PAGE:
i.e. Gross–I want to barf.
There are bloggers out there that rock that kind of stuff, and people love it!
I do not look down on these writers or these people.
(I admit I’ve got a whole pinterest board full of them recipes.)
But I will never stay up at night, itching to type out recipes and reviews.
I just don’t wanna write that stuff. I can’t. I won’t.
For me, as far as a career goes, as far as a lifelong-goal goes, that would be a deception and a waste of words.
But then again, in not writing that stuff, I have landed myself 13 followers.
Woo hoo me!
Therein lies the big question:
How can I engage the world in a conversation that tells the truth?
This is hard when it seems the world is more interested in sparkly promo posts.
But I just know it’s got to be possible.
People need real life more than they need another show-off, flashy deception.
For example, when you face doubt and instead proclaim surety, no one feels anything.
No one moves forward through those words.
Though admitting your doubts is terrifying, there is truth in the expression of doubt.
Transparency. Honesty. Clarity.
That kind of communication is real enough to be strong.
People need that.
And further, if you can then express belief regardless,
you can offer evidence of real, human faith.
People respond to that because they know it.
They know that that is what it’s like to live here in the world.
There, in those words, is a refuge for anyone that’s listening.
It’s just better that way.
There is nothing inspiring about pretending, even if you’re pretending to be inspiring.
In doing so, you forfeit your capacity to connect with others and therefore influence/be influenced by them.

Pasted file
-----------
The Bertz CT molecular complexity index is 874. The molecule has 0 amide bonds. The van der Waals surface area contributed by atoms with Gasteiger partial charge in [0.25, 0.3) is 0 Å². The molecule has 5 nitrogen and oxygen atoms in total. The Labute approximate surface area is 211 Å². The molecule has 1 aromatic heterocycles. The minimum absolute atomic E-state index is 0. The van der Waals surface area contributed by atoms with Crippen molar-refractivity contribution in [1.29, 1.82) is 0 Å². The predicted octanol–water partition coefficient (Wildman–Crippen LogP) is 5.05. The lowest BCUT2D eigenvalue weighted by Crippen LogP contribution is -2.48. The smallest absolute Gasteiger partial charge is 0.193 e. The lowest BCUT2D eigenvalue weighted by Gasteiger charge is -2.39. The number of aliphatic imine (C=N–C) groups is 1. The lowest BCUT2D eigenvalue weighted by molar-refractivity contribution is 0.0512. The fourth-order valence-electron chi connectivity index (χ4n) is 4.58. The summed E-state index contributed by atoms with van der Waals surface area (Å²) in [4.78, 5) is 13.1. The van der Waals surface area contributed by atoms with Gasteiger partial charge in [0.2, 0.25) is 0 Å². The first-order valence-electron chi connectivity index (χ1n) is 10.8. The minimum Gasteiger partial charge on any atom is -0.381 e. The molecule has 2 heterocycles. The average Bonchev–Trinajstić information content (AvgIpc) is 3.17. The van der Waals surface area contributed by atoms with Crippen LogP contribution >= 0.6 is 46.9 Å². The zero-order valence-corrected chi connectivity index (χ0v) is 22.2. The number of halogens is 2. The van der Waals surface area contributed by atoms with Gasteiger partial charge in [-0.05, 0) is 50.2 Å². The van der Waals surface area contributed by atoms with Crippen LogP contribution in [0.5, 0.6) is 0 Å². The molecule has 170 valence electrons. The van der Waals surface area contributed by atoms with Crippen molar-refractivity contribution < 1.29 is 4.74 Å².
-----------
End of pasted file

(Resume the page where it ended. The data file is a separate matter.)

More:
You forfeit your capacity to experience with them, what it’s like to be alive.
As I sift through all of the blogs and articles out there, I am so much more interested in WHO THESE PEOPLE ARE, than what they’re buying.
Or what they’re selling.
Or what they’re advising me to do with my kitchen.
AHHH— how do I say what I’m saying here?
It’s not that I think I have something particularly inspiring and ethereal and wise to say.
It’s that I’m trying to have the guts to actually SAY SOMETHING that matters.
I just want to be out there, encouraging that type of communication.
That type of thought and connection.
The type of relief that comes with telling the truth.
That’s what words are for.
So when I look at the wide world of successful writers out there,
and see what so many of them are doing,
it terrifies me.
I want to reach the people they are reaching,
and yet I cannot reach them by the means they are using.
If I do, I will divorce myself from the original intent of reaching anyone at all.
Now, I realize that if I want to do this I have to get up off the grass and play the game.
I have to network and learn the system. I think I can do that.
But I just can’t give up my conviction.
I can’t betray my experience with words that got me here in the first place,
And I can’t ignore my late night itches that keep me up trying to say something about it.